Breaking and entering is a type of property crime committed when a person enters a property of another without consent. Under most state criminal laws, to "break and enter" means to use force to gain unauthorized access to land or a property structure. The charges are usually listed as "breaking and entering" and are very similar to criminal trespassing charges.
Breaking and entering sometimes does not have to involve an actual destruction of property. For instance, criminal charges may result if the defendant simply pushed open a door in order to enter the property. Or, if they bribed a security guard or deceived them in order to gain access to a building, it might result in breaking and entering charges.
How Is Breaking and Entering Proved?
Breaking and entering is proved by establishing that the following elements were present:
- Unauthorized entry
- Into the property or building of another
- Using force, deceit, or property damage
- without the consent or permission of the property owner
In most states, there needs to be no "breaking" element or force required for someone to be charged as breaking and entering. Any entry into a building can constitute breaking and entering as long as the other requirements are met
How Is Breaking and Entering Related to Burglary Charges?
Burglary is very closely related to breaking and entering. Most jurisdictions define burglary as "breaking and entering" while having the intent to commit a felony within the building. Thus, burglary can involve other felonies such as kidnapping, rape, or assault, and not just theft of property.
Burglary therefore almost always involves some form of breaking and entering. On the other hand, breaking and entering doesn’t always result in burglary (for instance, if the person broke and entered into a building simply to take pictures, which is not always a felony charge).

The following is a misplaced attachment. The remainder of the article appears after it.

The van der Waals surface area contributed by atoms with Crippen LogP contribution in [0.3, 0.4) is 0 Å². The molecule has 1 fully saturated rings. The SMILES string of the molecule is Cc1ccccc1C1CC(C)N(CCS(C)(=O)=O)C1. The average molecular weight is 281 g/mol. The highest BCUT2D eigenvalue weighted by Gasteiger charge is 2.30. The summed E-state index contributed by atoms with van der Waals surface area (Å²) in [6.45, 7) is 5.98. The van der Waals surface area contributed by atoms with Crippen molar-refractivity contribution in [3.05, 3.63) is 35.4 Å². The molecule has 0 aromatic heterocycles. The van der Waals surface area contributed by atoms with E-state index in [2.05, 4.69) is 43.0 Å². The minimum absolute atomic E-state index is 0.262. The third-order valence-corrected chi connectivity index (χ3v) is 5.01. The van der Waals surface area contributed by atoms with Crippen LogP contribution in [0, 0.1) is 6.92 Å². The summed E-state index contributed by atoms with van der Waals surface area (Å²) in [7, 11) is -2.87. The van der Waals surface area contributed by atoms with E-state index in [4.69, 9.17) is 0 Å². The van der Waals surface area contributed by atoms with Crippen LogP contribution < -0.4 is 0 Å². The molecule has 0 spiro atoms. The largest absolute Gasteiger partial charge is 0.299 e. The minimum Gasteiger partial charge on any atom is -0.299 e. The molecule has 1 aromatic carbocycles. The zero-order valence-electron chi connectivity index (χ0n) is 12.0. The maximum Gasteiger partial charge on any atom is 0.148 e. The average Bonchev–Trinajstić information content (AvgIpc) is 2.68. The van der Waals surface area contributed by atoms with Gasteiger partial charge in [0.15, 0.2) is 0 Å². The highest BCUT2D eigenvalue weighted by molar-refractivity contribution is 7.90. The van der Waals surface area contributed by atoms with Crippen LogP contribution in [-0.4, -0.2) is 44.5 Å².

What Are Some Common Methods of Breaking and Entering?
Break and enter methods can include:
- Opening a window to climb through
- Opening a door
- Breaking locks, seals, or chains in order to enter
- Using deception or fraud in order to gain access to the property
- Burrowing or digging a tunnel
- Destroying walls, ceilings, or other aspects of the structure
What Are the Penalties For a Breaking and Entering Charge?
A breaking and entering charge is a serious crime and is found to be a felony in most states. However, there are some states that allow the charge to be a misdemeanor under some situations. The following are possible penalties for a breaking and entering conviction:
- jail or prison time
- Fines of up to $1,000 to $100,000
Do I Need a Lawyer for Help with Breaking and Entering Charges?
Breaking and entering can sometimes present some complex legal challenges. For instance many breaking and entering cases may also involve burglary charges. This can complicate the criminal process and will usually require the assistance of a lawyer near you. You may wish to hire a criminal defense attorney if you need legal representation. Your attorney can provide you with valuable legal advice that can help you during the trial.